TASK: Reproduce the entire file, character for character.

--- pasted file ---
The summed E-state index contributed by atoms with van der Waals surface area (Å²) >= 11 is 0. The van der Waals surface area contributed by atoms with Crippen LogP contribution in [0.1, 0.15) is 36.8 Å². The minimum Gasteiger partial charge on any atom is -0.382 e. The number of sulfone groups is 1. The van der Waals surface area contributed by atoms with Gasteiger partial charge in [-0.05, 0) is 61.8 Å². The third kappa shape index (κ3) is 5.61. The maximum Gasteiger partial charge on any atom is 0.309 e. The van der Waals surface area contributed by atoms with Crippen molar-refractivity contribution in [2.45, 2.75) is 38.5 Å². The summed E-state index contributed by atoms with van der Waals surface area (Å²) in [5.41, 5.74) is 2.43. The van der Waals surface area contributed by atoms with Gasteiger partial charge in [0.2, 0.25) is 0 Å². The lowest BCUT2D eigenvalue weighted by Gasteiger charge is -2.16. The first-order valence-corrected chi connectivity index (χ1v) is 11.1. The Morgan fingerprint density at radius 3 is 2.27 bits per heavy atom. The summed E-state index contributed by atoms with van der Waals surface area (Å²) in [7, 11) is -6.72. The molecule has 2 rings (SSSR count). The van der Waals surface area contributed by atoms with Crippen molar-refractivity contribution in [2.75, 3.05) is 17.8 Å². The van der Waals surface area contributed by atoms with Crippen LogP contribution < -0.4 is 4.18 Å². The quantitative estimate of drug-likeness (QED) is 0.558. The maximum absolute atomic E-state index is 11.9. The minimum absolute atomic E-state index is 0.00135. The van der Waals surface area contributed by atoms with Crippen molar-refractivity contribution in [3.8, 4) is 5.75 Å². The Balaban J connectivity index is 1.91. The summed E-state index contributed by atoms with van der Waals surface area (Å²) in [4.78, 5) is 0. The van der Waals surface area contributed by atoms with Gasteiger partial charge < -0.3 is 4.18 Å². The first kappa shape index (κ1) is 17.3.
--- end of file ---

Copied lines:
The summed E-state index contributed by atoms with van der Waals surface area (Å²) >= 11 is 0. The van der Waals surface area contributed by atoms with Crippen LogP contribution in [0.1, 0.15) is 36.8 Å². The minimum Gasteiger partial charge on any atom is -0.382 e. The number of sulfone groups is 1. The van der Waals surface area contributed by atoms with Gasteiger partial charge in [-0.05, 0) is 61.8 Å². The third kappa shape index (κ3) is 5.61. The maximum Gasteiger partial charge on any atom is 0.309 e. The van der Waals surface area contributed by atoms with Crippen molar-refractivity contribution in [2.45, 2.75) is 38.5 Å². The summed E-state index contributed by atoms with van der Waals surface area (Å²) in [5.41, 5.74) is 2.43. The van der Waals surface area contributed by atoms with Gasteiger partial charge in [0.2, 0.25) is 0 Å². The lowest BCUT2D eigenvalue weighted by Gasteiger charge is -2.16. The first-order valence-corrected chi connectivity index (χ1v) is 11.1. The Morgan fingerprint density at radius 3 is 2.27 bits per heavy atom. The summed E-state index contributed by atoms with van der Waals surface area (Å²) in [7, 11) is -6.72. The molecule has 2 rings (SSSR count). The van der Waals surface area contributed by atoms with Crippen molar-refractivity contribution in [2.75, 3.05) is 17.8 Å². The van der Waals surface area contributed by atoms with Crippen LogP contribution < -0.4 is 4.18 Å². The quantitative estimate of drug-likeness (QED) is 0.558. The maximum absolute atomic E-state index is 11.9. The minimum absolute atomic E-state index is 0.00135. The van der Waals surface area contributed by atoms with Crippen molar-refractivity contribution in [3.8, 4) is 5.75 Å². The Balaban J connectivity index is 1.91. The summed E-state index contributed by atoms with van der Waals surface area (Å²) in [4.78, 5) is 0. The van der Waals surface area contributed by atoms with Gasteiger partial charge < -0.3 is 4.18 Å². The first kappa shape index (κ1) is 17.3.